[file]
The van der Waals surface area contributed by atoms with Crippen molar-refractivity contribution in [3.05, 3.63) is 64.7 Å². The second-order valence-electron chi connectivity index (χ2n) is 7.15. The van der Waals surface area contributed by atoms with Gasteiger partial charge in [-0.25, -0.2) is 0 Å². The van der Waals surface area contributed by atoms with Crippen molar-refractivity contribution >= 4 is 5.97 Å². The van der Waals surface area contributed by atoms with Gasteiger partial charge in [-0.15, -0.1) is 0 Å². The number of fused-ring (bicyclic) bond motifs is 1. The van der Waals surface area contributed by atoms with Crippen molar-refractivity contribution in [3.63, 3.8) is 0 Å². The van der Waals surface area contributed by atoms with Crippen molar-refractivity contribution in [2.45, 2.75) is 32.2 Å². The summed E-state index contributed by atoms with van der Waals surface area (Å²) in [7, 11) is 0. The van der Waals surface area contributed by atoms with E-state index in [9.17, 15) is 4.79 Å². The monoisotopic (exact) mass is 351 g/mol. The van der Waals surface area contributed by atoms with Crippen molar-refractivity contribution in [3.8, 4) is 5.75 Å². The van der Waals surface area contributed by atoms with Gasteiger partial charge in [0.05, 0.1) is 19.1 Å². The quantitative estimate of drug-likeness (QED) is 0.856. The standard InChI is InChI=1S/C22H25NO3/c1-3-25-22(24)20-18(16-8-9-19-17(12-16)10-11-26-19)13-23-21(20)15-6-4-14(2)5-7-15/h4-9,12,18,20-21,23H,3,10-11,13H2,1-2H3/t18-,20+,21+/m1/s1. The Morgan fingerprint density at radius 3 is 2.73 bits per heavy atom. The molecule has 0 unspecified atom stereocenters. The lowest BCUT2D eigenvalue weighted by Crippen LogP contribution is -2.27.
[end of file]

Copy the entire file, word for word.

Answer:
The van der Waals surface area contributed by atoms with Crippen molar-refractivity contribution in [3.05, 3.63) is 64.7 Å². The second-order valence-electron chi connectivity index (χ2n) is 7.15. The van der Waals surface area contributed by atoms with Gasteiger partial charge in [-0.25, -0.2) is 0 Å². The van der Waals surface area contributed by atoms with Crippen molar-refractivity contribution >= 4 is 5.97 Å². The van der Waals surface area contributed by atoms with Gasteiger partial charge in [-0.15, -0.1) is 0 Å². The number of fused-ring (bicyclic) bond motifs is 1. The van der Waals surface area contributed by atoms with Crippen molar-refractivity contribution in [3.63, 3.8) is 0 Å². The van der Waals surface area contributed by atoms with Crippen molar-refractivity contribution in [2.45, 2.75) is 32.2 Å². The summed E-state index contributed by atoms with van der Waals surface area (Å²) in [7, 11) is 0. The van der Waals surface area contributed by atoms with E-state index in [9.17, 15) is 4.79 Å². The monoisotopic (exact) mass is 351 g/mol. The van der Waals surface area contributed by atoms with Crippen molar-refractivity contribution in [3.8, 4) is 5.75 Å². The van der Waals surface area contributed by atoms with Gasteiger partial charge in [0.05, 0.1) is 19.1 Å². The quantitative estimate of drug-likeness (QED) is 0.856. The standard InChI is InChI=1S/C22H25NO3/c1-3-25-22(24)20-18(16-8-9-19-17(12-16)10-11-26-19)13-23-21(20)15-6-4-14(2)5-7-15/h4-9,12,18,20-21,23H,3,10-11,13H2,1-2H3/t18-,20+,21+/m1/s1. The Morgan fingerprint density at radius 3 is 2.73 bits per heavy atom. The molecule has 0 unspecified atom stereocenters. The lowest BCUT2D eigenvalue weighted by Crippen LogP contribution is -2.27.